On 16th March, Robert Elstone attended the Downtown in Liverpool business breakfast, “The Everton Stadium and associated regeneration”.
During the course of his comments he discussed the business case for capacity, executive/premium seating and the overall costs of the project.
His view was that the business model was “tight”. The context being how much incremental increase in income would the football club see from moving to Bramley-Moore and what was the optimal point in terms of capacity and therefore income versus the capital costs, and one assumes the interest payments required on the resulting debt.
Paraphrasing, it appears his view is that the business case is supported by a smaller increase in capacity over Goodison Park than perhaps fans might have thought and a smaller number of premium seats than perhaps might be expected.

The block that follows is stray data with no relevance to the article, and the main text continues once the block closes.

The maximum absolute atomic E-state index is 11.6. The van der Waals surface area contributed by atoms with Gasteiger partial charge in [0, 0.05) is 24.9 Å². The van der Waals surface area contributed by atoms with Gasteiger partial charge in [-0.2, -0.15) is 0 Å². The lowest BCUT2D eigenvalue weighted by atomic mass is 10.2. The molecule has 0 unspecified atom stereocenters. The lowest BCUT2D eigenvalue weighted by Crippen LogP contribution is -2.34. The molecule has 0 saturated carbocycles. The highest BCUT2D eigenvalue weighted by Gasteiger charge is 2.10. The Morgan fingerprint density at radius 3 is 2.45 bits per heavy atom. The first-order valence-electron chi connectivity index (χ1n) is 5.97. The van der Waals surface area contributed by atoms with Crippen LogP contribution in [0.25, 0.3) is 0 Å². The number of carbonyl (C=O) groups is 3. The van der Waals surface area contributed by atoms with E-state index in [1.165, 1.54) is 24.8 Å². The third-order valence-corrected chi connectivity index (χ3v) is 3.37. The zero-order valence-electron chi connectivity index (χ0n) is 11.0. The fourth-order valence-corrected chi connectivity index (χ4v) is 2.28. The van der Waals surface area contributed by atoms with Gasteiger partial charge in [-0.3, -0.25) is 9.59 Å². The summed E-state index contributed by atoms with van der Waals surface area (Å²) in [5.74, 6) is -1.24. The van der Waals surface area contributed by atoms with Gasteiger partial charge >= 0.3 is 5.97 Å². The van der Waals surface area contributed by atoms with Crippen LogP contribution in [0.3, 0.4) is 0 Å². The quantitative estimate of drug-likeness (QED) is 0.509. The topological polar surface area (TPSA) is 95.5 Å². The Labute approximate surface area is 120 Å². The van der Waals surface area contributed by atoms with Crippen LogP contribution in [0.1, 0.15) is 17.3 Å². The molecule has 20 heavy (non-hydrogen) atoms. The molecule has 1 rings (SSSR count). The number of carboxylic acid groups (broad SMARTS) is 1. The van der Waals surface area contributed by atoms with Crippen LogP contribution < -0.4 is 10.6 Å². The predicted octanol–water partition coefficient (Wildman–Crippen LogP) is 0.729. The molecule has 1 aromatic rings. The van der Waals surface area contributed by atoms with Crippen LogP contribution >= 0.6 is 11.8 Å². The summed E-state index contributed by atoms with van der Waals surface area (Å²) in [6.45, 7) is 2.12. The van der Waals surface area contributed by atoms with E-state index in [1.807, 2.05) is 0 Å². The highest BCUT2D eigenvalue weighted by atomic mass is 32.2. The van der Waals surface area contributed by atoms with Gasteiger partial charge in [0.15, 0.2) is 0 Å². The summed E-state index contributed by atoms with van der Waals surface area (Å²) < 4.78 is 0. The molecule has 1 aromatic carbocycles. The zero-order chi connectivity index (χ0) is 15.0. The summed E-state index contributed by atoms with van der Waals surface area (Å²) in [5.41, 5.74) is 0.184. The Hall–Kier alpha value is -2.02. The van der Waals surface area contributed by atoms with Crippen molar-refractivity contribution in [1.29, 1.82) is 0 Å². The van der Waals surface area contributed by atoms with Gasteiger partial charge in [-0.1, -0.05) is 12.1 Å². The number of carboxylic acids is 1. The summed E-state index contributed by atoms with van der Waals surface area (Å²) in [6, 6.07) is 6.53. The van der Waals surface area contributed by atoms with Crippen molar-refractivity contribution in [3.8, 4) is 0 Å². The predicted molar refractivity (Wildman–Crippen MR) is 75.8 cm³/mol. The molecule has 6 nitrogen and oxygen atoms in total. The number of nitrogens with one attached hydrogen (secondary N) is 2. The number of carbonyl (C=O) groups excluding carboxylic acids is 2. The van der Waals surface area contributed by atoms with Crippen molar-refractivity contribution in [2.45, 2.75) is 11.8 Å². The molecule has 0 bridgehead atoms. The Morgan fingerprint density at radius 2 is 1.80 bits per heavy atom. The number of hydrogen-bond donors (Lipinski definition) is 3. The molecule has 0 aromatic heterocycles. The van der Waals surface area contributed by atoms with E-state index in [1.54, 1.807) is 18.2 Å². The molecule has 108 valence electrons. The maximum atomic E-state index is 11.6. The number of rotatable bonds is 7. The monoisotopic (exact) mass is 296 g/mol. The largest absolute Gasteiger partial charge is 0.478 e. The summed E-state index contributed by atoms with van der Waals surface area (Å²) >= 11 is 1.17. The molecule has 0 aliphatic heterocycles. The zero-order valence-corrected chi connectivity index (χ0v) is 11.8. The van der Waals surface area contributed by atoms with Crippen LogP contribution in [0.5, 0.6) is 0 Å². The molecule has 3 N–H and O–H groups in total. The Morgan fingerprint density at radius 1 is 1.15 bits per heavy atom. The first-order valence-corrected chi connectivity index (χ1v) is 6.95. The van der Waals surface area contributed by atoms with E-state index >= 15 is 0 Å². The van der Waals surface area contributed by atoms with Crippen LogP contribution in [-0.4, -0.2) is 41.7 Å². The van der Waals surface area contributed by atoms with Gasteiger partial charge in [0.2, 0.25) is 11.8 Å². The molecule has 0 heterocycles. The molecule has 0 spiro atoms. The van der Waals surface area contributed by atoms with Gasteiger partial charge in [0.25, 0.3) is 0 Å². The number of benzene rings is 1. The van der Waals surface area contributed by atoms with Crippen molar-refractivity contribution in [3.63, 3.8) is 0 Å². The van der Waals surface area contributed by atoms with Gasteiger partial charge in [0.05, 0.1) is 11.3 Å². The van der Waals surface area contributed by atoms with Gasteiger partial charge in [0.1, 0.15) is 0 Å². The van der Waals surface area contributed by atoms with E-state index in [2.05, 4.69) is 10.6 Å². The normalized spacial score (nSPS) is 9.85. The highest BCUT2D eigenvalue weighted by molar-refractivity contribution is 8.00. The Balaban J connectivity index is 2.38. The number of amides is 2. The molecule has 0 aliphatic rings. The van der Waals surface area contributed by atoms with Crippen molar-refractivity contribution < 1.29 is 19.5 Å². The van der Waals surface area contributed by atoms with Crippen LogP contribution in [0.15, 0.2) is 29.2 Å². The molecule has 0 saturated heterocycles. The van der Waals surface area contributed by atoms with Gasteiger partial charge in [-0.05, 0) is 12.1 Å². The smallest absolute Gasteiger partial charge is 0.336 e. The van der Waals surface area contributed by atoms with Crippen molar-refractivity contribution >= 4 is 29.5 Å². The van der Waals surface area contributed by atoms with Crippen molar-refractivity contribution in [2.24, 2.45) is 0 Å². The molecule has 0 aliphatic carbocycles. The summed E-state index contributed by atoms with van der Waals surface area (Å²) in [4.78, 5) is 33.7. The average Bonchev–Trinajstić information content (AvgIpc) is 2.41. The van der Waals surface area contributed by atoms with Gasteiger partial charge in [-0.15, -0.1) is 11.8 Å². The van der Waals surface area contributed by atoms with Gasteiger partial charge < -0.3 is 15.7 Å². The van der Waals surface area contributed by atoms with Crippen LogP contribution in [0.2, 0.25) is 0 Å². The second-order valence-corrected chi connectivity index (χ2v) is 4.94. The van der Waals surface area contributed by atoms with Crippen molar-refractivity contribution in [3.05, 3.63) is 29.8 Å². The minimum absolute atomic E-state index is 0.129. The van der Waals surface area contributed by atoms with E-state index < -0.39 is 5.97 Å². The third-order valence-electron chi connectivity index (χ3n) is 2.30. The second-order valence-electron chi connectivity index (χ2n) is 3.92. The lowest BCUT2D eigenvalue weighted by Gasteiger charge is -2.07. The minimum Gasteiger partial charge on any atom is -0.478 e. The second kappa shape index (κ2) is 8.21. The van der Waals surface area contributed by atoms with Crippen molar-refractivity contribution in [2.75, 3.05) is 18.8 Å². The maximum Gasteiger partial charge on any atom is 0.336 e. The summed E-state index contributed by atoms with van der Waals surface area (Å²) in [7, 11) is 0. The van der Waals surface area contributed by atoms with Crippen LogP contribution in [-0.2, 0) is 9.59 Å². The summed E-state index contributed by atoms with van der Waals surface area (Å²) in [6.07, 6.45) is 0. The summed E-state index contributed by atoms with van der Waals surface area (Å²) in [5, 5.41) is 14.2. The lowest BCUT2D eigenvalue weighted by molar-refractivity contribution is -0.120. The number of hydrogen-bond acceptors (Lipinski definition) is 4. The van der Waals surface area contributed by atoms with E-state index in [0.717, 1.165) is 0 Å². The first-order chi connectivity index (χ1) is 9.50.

Now obviously, the club and Robert Elstone have access to much better data than I do. I can only make assumptions based on publicly available data and case histories.
However, try as I might, I can’t make the business case stack up in the manner he describes. I’ll try and explain:
I’ll list the assumptions first and then get into the meat of it:
|Option 1||Option 2|
|Average revenue per game||£20.00||£20.00|
|Average revenue per game||£166.66||£166.66|
|Average revenue per game||£25.00||£25.00|
|General admission tickets||9,400||10,000|
|Average revenue per game||£33.33||£33.33|
|Construction cost per seat||£6,000||£6,000|
|Overall Cost of stadium||£500,000,000||£452,000,000|
|Amount of LCC borrowing||£280,000,000||£248,000,000|
|Other financing (assume equity)||£220,000,000||£204,000,000|
|Cost of borrowing %||5.50||5.50|
Option 1, 60,000 capacity
With a 60,000 seat capacity of which 5,600 is Executive/premium seating, over a 19 game Premier league season, using the above assumptions matchday ticket receipts would generate £41.07 million per season.
Option 2, 52,000 seat capacity